Third Anthrax case confirmed

War against terrorism: Anthrax health scare
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The Independent US

A third case of Anthrax was confirmed late on Wednesday night, increasing fear of an extended outbreak ­ and of further biological terrors ­ that spread like wildfire across the United States and beyond as investigators said the strain that killed a journalist last week might have been made 50 years ago.

A third case of Anthrax was confirmed late on Wednesday night, increasing fear of an extended outbreak ­ and of further biological terrors ­ that spread like wildfire across the United States and beyond as investigators said the strain that killed a journalist last week might have been made 50 years ago.

The strain was believed to have been made in an Iowa research laboratory, investigative sources told the Miami Herald. However, they said they had no idea how it was obtained or disseminated. The specific batch of the bacteria made in Iowa may have been widely distributed to researchers.

As panic spread, police and public health officials were called in to examine scores of mysterious packages and envelopes containing white dust or powder. One scare erupted at the Palm Beach County public health clinic in Florida where hundreds of colleagues of the one anthrax victim to have died so far, Bob Stevens, were queuing to have their noses swabbed and receive their 15-day emergency packs of antibiotics. The white substance that raised the alarm turned out to be plaster dust.

At the University of Florida, the panic was triggered by a sighting of talcum powder. In the city of Davie, it was fire extinguisher residue.In St Petersburg, the area around the desk of a newspaper columnist was sealed off after he received a white granular substance in the mail and spilt some.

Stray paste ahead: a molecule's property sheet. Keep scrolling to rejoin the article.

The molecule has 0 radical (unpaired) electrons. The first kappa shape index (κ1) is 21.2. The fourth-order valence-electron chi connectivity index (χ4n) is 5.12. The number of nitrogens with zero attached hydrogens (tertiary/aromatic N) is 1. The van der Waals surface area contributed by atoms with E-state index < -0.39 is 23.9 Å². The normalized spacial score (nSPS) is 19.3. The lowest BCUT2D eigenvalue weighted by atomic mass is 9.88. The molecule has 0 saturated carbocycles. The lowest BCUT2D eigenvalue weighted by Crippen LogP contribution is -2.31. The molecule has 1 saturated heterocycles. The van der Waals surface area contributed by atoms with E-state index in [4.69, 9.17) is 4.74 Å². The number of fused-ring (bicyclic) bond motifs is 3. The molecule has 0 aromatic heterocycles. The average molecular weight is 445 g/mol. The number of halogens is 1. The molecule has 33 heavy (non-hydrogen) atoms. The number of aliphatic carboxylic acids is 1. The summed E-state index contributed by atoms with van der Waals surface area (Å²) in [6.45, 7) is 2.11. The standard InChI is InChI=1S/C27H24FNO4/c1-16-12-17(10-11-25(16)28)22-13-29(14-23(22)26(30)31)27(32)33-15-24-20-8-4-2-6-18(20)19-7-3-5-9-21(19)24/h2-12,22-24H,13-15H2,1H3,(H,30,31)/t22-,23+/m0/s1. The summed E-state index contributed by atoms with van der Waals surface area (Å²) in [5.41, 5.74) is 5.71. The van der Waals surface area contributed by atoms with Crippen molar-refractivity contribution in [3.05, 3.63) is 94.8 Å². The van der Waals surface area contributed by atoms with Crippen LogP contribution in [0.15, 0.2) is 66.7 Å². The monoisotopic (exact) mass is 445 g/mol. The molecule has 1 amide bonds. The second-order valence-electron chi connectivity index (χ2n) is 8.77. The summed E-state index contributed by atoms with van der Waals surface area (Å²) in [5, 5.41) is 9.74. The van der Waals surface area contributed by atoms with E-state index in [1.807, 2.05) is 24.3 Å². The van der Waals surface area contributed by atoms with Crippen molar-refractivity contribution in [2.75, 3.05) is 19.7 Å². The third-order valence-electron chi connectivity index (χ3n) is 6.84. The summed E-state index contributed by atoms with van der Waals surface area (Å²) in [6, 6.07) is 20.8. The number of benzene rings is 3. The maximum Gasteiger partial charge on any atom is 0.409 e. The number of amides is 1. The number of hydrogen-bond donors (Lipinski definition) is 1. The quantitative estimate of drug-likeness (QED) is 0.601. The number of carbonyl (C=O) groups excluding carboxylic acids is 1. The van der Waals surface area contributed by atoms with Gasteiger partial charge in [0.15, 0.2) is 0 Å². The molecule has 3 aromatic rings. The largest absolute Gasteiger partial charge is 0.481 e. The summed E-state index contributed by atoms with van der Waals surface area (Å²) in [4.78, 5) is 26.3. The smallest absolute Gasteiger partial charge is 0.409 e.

Beyond Florida, the scares were rarer but treated with equal seriousness. A bank in Charlotte, North Carolina, called in the police after receiving a package from Pakistan addressed to nobody in particular. The package was not opened, and a security guard at the building donned rubber gloves before touching it.

In Covington, Kentucky, a tax processing centre was briefly sealed off after an employee reported an envelope containing white powder. It was later deemed to be harmless.

In the suburbs of Washington DC, an armed man who sprayed liquid from a bottle in a subway station on Tuesday triggered panic as many passengers complained of nausea. The liquid turned out to be carpet cleaner.

There were alerts around the world. In Montreal, an office building was closed after a local company received a letter from American Media, the tabloid newspaper publisher which owns the anthrax-contaminated building in Boca Raton. And in Berlin, police officers closed a furniture store after an envelope containing white powder was found in the garage. The envelope bore the message: "If you open this, your life will change."

Officials from President Bush down sought to minimise the panic, saying the anthrax outbreak in Boca Raton appeared to be limited to the American Media office building. Mr Stevens' home and next-of-kin were given the all-clear yesterday, as was a colleague suffering from pneumonia who had been called in for a second round of testing.

Sources close to the investigation confirmed that two of the 11 September suicide hijackers, who spent part of last summer a few miles from Boca Raton in Delray Beach, had subscriptions to tabloids published by American Media.

As panic gripped the country in the wake of a new warning from the al-Qa'ida network of more hijackings in America, three Saudis were removed from a United Airlines flight at Chicago's O'Hare airport after they tried to open an exit window over a wing. They were arrested and taken in for questioning by the FBI.

An FBI spokeswoman said they had mistakenly tried to open the window of the Boeing 727 while passengers were still boarding the plane.

"They didn't understand English, didn't read English. They were trying to get some air circulating in the airplane," the spokeswoman said.

In an unrelated incident, an Australian man was arrested in Chicago on Tuesday after he allegedly became drunk on a flight from Los Angeles and had to be restrained by several passengers after assaulting a flight attendant, the FBI said.

That incident occurred on the same Los Angeles to Chicago flight on which a day earlier an apparently deranged man tried to rush the cockpit.

¿ Two fighter jets involved in the military operation in Afghanistan intercepted a Lufthansa passenger plane over the Indian Ocean on the first night of the attacks on Sunday, setting off its collision alarm, an airline spokesman said yesterday.

Lufthansa Flight 773 from Bangkok to Frankfurt, a Boeing 747-400, was south of Pakistan on Sunday night, and had notified US forces it was entering the area, a spokesman, Thomas Jachnow, said.

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